Welcome to our series featuring LGBTQ artists from around the world. This issue we’re tipping our hats to Julie Outrage, a young artist hailing from Maryland. Born in West Africa, Outrage most identifies with alternative soul, funk rock, jazz, blues, human music and revolution music.
Who/what is your inspiration and why?
I find inspiration in literally everything. People I pass on the street, the way the sun streams through window shades; friends, love, media culture, loneliness, over stimulation, just everything in life really.
Why is music important to the queer community?
I think music is important in every community, especially any community that doesn’t have a dominant narrative in the mainstream. Sometimes that’s the only way people can attach humanity to people or things they don’t understand or haven’t lived. You can feel music in a song you don’t even understand lyrically. Stories are important. Music is a way of telling a story.
What do you hope to achieve as an artist?
I hope to achieve mostly a voice I can say is my own. I’m not usually interested in imitating other genres or artists. I’m more interested in creating something that’s different, not to be different to stand out but to be authentically.
Mostly I just want to keep creating and always finding new ways to express and collaborate with other people. I’d love to just do instrumentation and vocal work for other people’s projects. I’ve always wanted to be a tour guitarist. Someone get me in touch with Beyoncé or Rihanna. I got some ideas [laughs].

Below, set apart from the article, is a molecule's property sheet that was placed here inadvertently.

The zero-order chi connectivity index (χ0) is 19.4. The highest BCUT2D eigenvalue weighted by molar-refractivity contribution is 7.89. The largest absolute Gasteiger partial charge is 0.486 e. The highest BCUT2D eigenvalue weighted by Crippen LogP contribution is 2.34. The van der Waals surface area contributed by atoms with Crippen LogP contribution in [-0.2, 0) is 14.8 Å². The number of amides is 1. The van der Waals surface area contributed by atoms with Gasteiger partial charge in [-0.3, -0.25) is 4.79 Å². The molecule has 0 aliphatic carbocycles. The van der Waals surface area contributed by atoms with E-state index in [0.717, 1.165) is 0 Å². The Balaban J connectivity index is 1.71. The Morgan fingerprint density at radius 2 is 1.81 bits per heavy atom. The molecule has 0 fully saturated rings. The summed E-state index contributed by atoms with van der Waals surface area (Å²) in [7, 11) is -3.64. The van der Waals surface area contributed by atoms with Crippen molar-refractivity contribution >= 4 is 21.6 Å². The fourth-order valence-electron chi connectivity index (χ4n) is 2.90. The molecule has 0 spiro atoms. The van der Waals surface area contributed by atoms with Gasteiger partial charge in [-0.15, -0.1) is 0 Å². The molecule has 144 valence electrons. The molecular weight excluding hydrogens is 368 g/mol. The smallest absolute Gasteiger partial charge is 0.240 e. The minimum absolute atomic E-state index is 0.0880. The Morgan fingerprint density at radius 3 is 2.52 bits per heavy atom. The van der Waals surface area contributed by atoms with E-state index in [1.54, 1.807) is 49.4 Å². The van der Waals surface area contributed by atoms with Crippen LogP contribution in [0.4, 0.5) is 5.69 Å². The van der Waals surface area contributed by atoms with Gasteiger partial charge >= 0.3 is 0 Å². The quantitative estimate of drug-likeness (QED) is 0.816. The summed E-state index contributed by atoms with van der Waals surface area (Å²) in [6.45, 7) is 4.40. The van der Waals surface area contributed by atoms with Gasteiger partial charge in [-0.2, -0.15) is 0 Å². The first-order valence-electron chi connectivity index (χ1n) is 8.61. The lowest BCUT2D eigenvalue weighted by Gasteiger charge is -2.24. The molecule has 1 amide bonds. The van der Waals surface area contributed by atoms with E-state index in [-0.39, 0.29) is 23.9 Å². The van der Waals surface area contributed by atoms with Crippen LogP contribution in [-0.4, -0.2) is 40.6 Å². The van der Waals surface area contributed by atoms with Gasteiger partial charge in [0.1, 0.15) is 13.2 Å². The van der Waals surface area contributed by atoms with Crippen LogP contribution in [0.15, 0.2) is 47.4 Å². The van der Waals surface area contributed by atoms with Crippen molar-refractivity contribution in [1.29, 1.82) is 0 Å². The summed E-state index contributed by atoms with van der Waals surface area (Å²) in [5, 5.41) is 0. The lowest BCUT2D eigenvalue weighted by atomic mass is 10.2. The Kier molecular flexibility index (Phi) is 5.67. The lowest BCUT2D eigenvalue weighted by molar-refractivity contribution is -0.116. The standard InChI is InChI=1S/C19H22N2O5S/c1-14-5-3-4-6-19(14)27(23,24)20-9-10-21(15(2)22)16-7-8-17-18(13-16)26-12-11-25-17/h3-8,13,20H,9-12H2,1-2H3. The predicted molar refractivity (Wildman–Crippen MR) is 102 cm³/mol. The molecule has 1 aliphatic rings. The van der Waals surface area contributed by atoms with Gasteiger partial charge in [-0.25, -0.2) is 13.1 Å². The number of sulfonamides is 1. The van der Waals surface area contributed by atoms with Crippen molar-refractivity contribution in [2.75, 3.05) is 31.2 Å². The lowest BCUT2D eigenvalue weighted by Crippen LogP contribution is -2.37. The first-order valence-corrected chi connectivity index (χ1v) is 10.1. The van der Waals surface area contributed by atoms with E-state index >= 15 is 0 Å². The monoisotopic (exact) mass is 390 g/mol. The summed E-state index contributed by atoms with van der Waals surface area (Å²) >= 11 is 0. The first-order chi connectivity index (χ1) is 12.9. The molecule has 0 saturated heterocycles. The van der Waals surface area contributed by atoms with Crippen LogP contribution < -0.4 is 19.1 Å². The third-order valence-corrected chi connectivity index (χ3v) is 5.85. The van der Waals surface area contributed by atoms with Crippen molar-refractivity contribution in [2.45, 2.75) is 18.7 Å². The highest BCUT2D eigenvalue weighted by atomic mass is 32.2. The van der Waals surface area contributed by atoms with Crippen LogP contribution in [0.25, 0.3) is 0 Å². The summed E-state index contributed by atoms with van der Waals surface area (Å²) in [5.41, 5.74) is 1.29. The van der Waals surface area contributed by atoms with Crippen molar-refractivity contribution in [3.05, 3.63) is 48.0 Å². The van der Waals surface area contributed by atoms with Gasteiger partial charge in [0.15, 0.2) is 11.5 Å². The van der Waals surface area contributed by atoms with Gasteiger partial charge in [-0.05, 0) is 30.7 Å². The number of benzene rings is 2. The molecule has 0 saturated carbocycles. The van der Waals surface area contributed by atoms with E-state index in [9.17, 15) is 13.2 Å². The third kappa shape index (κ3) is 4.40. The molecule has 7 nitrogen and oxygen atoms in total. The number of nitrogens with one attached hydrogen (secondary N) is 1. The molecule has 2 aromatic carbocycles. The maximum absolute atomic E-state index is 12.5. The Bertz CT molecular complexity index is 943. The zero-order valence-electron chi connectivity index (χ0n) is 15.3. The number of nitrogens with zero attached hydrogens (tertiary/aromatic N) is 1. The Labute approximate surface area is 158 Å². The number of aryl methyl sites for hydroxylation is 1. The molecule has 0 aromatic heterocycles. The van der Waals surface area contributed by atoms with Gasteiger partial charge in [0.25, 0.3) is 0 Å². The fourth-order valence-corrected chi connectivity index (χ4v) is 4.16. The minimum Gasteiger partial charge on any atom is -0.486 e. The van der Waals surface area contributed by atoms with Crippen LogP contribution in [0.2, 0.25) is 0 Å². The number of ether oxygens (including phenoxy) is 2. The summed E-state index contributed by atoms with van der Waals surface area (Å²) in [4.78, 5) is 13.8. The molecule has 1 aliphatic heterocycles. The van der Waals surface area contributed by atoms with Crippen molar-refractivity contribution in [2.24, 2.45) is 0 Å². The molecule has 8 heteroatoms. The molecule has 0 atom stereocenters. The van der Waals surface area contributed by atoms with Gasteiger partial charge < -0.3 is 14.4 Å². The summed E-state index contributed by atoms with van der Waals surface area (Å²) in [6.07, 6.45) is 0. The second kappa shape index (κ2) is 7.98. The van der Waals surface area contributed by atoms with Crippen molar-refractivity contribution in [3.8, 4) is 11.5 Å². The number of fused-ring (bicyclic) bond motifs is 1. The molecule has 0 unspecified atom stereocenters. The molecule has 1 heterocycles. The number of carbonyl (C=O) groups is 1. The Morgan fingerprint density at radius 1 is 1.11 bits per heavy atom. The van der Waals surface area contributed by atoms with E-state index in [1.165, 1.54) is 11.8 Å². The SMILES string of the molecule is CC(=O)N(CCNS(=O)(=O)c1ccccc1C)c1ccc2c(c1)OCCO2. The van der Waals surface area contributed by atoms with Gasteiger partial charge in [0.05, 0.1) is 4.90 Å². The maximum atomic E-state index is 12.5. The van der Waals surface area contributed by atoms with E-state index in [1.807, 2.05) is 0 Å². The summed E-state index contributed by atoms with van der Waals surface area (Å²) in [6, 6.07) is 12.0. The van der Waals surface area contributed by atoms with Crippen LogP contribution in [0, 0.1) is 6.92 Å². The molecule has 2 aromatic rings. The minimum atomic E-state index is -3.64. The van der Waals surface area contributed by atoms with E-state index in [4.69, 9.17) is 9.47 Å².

Given challenges facing our country and community, in your opinion, what is most needed for the queer community now? How can the music scene further that goal?
More than ever queer people need to be vocal. People need to realize that queer people are not some small sect of people living behind closed doors.
As far as community building with music, it would be great if there were a bigger focus on instrumental musicians and bands rather than DJs and dance parties. I think it’s great to go to a dance party, dance your ass off, and release some stress. But in general, dance and DJ-focused parties define a lot of queer events, which is great but I would love to see more queer musicians getting the spotlight. I hope more artists will find political activism within their identity and their art and feel brave enough to speak on how much more work needs to be done within and outside our communities to keep us safe.